Elizabeth A. Bowles

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In skeletal muscle, oxygen (O(2)) delivery to appropriately meet metabolic need requires mechanisms for detection of the magnitude of O(2) demand and the regulation of O(2) delivery. Erythrocytes, when exposed to a decrease in O(2) tension, release both O(2) and the vasodilator adenosine triphosphate (ATP). The aims of this study were to establish that(More)
Adenosine triphosphate (ATP) release from rabbit erythrocytes occurs in response to deformation or reduced oxygen tension. A signal transduction pathway that relates these stimuli to ATP release has been proposed. This pathway includes the heterotrimeric G proteins, Gs and Gi, adenylyl cyclase, protein kinase A, and the cystic fibrosis transmembrane(More)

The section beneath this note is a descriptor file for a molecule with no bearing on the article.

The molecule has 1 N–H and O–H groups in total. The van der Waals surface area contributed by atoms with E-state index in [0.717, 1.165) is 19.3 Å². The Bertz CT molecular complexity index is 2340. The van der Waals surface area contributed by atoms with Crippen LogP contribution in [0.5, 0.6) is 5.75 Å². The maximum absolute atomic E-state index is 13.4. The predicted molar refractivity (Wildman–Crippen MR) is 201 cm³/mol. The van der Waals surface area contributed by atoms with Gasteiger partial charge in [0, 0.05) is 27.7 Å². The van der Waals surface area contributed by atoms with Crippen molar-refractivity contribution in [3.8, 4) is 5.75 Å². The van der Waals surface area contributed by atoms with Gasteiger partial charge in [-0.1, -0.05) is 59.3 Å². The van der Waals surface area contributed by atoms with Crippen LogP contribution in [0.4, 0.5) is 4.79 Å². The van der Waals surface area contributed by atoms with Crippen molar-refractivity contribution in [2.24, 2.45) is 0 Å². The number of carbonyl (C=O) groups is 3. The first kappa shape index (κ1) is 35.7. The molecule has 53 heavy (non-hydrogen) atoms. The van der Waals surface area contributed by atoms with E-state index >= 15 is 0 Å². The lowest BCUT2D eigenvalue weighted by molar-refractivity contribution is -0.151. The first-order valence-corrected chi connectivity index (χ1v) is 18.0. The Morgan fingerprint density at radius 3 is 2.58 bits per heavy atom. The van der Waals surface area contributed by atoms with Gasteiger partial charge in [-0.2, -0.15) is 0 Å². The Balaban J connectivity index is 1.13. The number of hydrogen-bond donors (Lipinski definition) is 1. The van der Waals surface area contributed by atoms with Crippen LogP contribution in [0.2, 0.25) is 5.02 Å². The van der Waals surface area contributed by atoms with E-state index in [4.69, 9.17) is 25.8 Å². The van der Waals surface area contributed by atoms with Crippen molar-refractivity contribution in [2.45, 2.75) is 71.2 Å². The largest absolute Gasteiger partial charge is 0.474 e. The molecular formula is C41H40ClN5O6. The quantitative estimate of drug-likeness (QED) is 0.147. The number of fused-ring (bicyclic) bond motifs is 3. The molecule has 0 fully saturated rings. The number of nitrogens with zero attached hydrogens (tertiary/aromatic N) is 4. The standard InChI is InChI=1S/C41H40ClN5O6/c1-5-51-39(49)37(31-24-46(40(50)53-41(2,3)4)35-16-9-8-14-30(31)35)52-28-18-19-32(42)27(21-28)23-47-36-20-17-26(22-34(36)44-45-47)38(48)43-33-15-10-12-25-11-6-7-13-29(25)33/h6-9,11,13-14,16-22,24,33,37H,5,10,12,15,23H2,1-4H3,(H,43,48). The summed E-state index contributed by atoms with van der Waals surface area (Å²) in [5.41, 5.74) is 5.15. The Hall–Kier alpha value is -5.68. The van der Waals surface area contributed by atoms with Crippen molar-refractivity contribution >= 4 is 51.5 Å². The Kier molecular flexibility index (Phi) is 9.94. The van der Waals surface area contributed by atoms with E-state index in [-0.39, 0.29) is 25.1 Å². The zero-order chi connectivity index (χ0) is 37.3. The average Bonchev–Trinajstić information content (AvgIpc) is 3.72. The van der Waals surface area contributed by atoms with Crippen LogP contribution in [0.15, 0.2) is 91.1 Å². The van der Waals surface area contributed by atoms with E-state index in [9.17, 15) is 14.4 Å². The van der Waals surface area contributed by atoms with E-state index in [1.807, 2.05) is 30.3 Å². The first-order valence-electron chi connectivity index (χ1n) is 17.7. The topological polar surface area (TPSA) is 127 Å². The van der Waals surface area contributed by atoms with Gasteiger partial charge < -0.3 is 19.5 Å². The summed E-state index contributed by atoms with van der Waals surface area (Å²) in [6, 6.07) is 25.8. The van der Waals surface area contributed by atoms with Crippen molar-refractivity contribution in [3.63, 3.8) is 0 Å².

BACKGROUND Within erythrocytes (RBCs), cAMP levels are regulated by phosphodiesterases (PDEs). Increases in cAMP and ATP release associated with activation of β-adrenergic receptors (βARs) and prostacyclin receptors (IPRs) are regulated by PDEs 2, 4 and PDE 3, respectively. Here we establish the presence of cytosolic PDEs in RBCs and determine a role for(More)
ATP-gated P2X7 receptors are prominently expressed in inflammatory cells and play a key role in the immune response. A major consequence of receptor activation is the regulated influx of Ca(2+) through the self-contained cation non-selective channel. Although the physiological importance of the resulting rise in intracellular Ca(2+) is universally(More)
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